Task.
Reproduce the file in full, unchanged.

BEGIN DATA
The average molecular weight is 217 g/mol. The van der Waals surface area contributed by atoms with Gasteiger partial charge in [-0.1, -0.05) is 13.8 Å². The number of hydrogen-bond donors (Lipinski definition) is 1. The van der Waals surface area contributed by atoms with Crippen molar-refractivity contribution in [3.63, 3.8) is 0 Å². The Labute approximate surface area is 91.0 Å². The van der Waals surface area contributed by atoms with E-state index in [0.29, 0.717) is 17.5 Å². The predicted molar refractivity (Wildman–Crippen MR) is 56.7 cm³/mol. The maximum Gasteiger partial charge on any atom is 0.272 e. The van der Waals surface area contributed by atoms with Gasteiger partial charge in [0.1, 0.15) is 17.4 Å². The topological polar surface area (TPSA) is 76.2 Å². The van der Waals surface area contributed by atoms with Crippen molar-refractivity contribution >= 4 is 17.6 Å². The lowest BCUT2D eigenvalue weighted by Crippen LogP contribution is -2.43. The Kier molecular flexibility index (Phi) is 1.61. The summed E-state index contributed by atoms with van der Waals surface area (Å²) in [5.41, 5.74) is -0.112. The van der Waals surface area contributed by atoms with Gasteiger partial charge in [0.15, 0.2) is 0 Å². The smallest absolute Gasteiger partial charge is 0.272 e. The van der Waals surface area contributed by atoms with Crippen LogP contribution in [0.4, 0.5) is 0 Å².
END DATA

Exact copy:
The average molecular weight is 217 g/mol. The van der Waals surface area contributed by atoms with Gasteiger partial charge in [-0.1, -0.05) is 13.8 Å². The number of hydrogen-bond donors (Lipinski definition) is 1. The van der Waals surface area contributed by atoms with Crippen molar-refractivity contribution in [3.63, 3.8) is 0 Å². The Labute approximate surface area is 91.0 Å². The van der Waals surface area contributed by atoms with E-state index in [0.29, 0.717) is 17.5 Å². The predicted molar refractivity (Wildman–Crippen MR) is 56.7 cm³/mol. The maximum Gasteiger partial charge on any atom is 0.272 e. The van der Waals surface area contributed by atoms with Gasteiger partial charge in [0.1, 0.15) is 17.4 Å². The topological polar surface area (TPSA) is 76.2 Å². The van der Waals surface area contributed by atoms with Crippen molar-refractivity contribution >= 4 is 17.6 Å². The lowest BCUT2D eigenvalue weighted by Crippen LogP contribution is -2.43. The Kier molecular flexibility index (Phi) is 1.61. The summed E-state index contributed by atoms with van der Waals surface area (Å²) in [5.41, 5.74) is -0.112. The van der Waals surface area contributed by atoms with Gasteiger partial charge in [0.15, 0.2) is 0 Å². The smallest absolute Gasteiger partial charge is 0.272 e. The van der Waals surface area contributed by atoms with Crippen LogP contribution in [0.4, 0.5) is 0 Å².